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Graduates Forge Their Own Path
Jon Kolman, 19,
Graduated: Jack M. Barrack Hebrew Academy
Next Up: Working full-time on his startup companies
Bucking the Trend
Kolman made his first splash in the business world at age 16 when he created an app that made it possible for older versions of the iPhone to use Siri, an interactive voice system that’s featured on the iPhone 4S and subsequent models.
After posting the app for $10 a download on an online store called Fibia, he said, he went on to make a profit of about $80,000 in one summer.
Though GlideWithUs is still in a testing phase, Kolman’s second start-up, FlockWithMe, has already taken off.
Since Kolman has devoted so much time to these fledgling businesses, he said, it seemed natural to break from tradition and pursue them full-time after high school.
“I really like building stuff that people use,” Kolman explained. “I think Glide has the potential to connect people who would never have been able to meet.”
Kolman said that while his family and friends weren’t always supportive of his decision not to go to college, they have slowly come around as he continued to garner success.
“I’m learning through doing, which I think is the best way to learn,” Kolman said. “Instead of going to college and learning how to write a business plan, I’m running an actual company and learning what investors care about — how to build a sustainable business around my vision, which you can only learn through experience.”
Hannah Feldman, 21, Philadelphia
Graduated: University of Pennsylvania with a bachelor’s degree in religious studies
Next Up: Volunteer and study abroad programs
Patriotic PursuitsHannah Feldman has a three-year plan that she hopes will culminate in joining the U.S. Navy. Along the way, she’s aiming to organize stops in an AmeriCorps program and a religious studies seminary in Israel.
“I value structure,” Feldman said, noting that this is a large part of why she’s attracted to the Navy.
Though she intends the Navy to be her final destination, Feldman first wants to apply to AmeriCorps, with the goal of volunteering for something like Habitat for Humanity. That experience, she said, will allow her to travel to new places outside of Philadelphia, where she has lived for almost her entire life, while still being surrounded by a structured environment.
After hitting on the idea of AmeriCorps, Feldman decided to add a year in Israel to her itinerary.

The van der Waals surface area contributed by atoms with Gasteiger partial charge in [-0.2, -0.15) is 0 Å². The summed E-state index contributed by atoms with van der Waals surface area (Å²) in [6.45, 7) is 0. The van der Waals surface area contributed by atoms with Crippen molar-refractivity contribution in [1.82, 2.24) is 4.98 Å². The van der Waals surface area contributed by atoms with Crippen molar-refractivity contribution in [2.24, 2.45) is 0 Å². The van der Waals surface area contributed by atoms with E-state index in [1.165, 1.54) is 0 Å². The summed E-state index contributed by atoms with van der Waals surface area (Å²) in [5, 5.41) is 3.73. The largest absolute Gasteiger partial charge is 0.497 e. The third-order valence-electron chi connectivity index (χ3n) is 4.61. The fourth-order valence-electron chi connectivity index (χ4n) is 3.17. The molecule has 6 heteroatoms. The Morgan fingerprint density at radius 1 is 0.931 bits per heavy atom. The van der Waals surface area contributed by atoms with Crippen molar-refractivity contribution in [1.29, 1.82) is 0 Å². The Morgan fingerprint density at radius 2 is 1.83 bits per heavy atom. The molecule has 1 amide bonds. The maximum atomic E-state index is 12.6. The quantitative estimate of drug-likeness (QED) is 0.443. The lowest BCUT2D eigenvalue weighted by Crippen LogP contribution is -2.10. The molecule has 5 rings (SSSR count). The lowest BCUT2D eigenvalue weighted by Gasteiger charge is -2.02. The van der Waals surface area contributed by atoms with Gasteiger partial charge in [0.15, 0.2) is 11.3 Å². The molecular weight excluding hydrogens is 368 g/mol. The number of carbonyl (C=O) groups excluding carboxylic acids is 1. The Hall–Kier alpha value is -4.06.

“I didn’t grow up in a Zionist family and Israel was never super-important to me in terms of my Judaism,” Feldman said, so this will provide an opportunity to explore her spirituality and beliefs.
Feldman said her parents have generally approved of her three-part plan — though her mother worries that she’ll end up wanting to stay in Israel.
“Yeah, go, but please come back,” her mom, Ellen Chapman, said. “I have concerns, but not in her ability to make decisions and figure out who she is and what she wants to do.”
The Navy hopeful already experienced a period of independence and challenge during college when she traveled abroad to Kyrgyzstan, a small, predominantly Islamic country in Central Asia.
“It was similar to any study abroad experience — you learn some things, travel,” Feldman said.
While in Kyrgyzstan, Feldman connected with the local Chabad center, which she credits for motivating her to become more active with Jewish life when she returned to the University of Pennsylvania campus.
As for her desire to join the Navy, Feldman said, she surprised herself as much as anyone.
“Honestly, I don’t even remember what flipped that switch, but the more I thought about it, the more it made sense for me,” Feldman said, adding that the Navy will also be a chance to foster her burgeoning sense of patriotism.
“I believe that there are civic responsibilities that we all have as citizens,” Feldman said. “I don’t believe that joining the armed forces is a requirement, but it’s something that I think is meaningful and will be good for me.”
Tamara Cohen, 42, Mount Airy
Next Up: Director of Innovations at Moving Traditions
Off to Innovate
Tamara Cohen, a 2014 Reconstructionist Rabbinical College graduate, is on a mission to effect change in the Jewish world.
Nick Renner, 28,
Next Up: Assistant rabbi at Kehillat Israel in Pacific Palisades, Calif.
When Nick Renner heads out West to become the assistant rabbi for Kehillat Israel, he will bring a special skill beyond the spiritual guidance he learned to impart at Reconstructionist Rabbinical College — rock ‘n’ roll guitar playing.